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H.L. Mencken (1880–1956). The American Language. 1921.

Page 140

members of Parliament, though each is, in debate, an hon. gentleman. Even a member of the cabinet is not an Hon., though he is a Right Hon. by virtue of membership in the Privy Council, of which the Cabinet is legally merely a committee. This last honorific belongs, not only to privy councillors, but also to all peers lower than marquesses (those above are Most Hon.), to Lord Mayors during their terms of office, to the Lord Advocate and to the Lord Provosts of Edinburgh and Glasgow. Moreover, a peeress whose husband is a Right Hon. is a Right Hon. herself.
  The British colonies follow the jealous usage of the mother-country. Even in Canada the lawless American example is not imitated. I have before me a “Table of Titles to be Used in Canada,” laid down by royal warrant, which lists those who are Hons. and those who are not Hons. in the utmost detail. Only privy councillors of Canada (not to be confused with imperial privy councillors) are permitted to retain the prefix after going out of office, though ancients who were legislative councillors at the time of the union, July 1, 1867, may still use it by a sort of courtesy, and former speakers of the Dominion Senate and House of Commons and various retired judges may do so on application to the King, countersigned by the governor-general. The following are lawfully the Hon., but only during their tenure of office: the solicitor-general, the speaker of the House of Commons, the presidents and speakers of the provincial legislatures, members of the executive councils of the provinces, the chief justice, the judges of the Supreme Courts of Ontario, Nova Scotia, New Brunswick, British Columbia, Prince Edward Island, Saskatchewan and Alberta, the judges of the Courts of Appeal of Manitoba and British Columbia, the Chancery Court of Prince Edward Island, and the Circuit Court of Montreal—these, and no more. A lieutenant-governor of a province is not the Hon., but His Honor. The governor-general is His Excellency, and so is his wife, but in practise they usually have superior honorifics, and do not forget to demand their use.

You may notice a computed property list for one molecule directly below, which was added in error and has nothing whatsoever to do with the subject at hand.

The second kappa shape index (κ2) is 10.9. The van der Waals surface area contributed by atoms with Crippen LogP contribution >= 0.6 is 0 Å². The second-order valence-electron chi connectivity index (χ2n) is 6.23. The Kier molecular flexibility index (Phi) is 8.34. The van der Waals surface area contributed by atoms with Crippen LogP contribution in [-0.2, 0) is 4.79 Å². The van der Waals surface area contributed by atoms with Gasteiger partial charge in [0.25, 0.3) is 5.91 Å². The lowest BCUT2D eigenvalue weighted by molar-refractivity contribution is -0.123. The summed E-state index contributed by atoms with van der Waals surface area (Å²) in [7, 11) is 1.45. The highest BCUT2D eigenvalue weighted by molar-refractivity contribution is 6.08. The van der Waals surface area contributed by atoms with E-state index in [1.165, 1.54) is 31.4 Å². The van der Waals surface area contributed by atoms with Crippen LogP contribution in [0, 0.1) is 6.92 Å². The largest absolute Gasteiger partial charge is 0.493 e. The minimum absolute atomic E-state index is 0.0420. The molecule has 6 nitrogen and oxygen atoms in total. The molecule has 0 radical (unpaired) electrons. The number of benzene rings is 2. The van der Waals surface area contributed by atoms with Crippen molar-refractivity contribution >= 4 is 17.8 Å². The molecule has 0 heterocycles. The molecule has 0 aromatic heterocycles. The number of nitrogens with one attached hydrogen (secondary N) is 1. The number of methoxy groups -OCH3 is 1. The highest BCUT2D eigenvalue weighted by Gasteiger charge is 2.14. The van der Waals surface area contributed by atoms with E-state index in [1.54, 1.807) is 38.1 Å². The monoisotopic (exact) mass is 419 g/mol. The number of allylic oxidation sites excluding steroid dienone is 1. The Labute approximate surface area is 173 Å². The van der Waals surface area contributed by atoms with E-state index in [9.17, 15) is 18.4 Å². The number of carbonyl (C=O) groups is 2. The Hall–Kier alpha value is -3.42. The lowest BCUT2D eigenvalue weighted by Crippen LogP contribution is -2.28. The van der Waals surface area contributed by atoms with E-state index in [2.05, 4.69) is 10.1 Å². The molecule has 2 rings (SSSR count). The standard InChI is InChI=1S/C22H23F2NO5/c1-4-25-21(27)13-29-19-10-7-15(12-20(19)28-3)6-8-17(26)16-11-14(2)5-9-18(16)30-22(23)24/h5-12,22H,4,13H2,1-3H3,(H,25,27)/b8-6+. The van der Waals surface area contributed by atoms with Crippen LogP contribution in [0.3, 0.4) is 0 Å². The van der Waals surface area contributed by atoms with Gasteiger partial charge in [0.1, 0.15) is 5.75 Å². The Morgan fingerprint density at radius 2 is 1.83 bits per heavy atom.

But though an Englishman, and, following him, a colonial, is thus very careful to restrict the Hon. to its proper uses, he always insists, when he serves without pay as an officer of any organization, upon indicating his volunteer character by writing Hon. meaning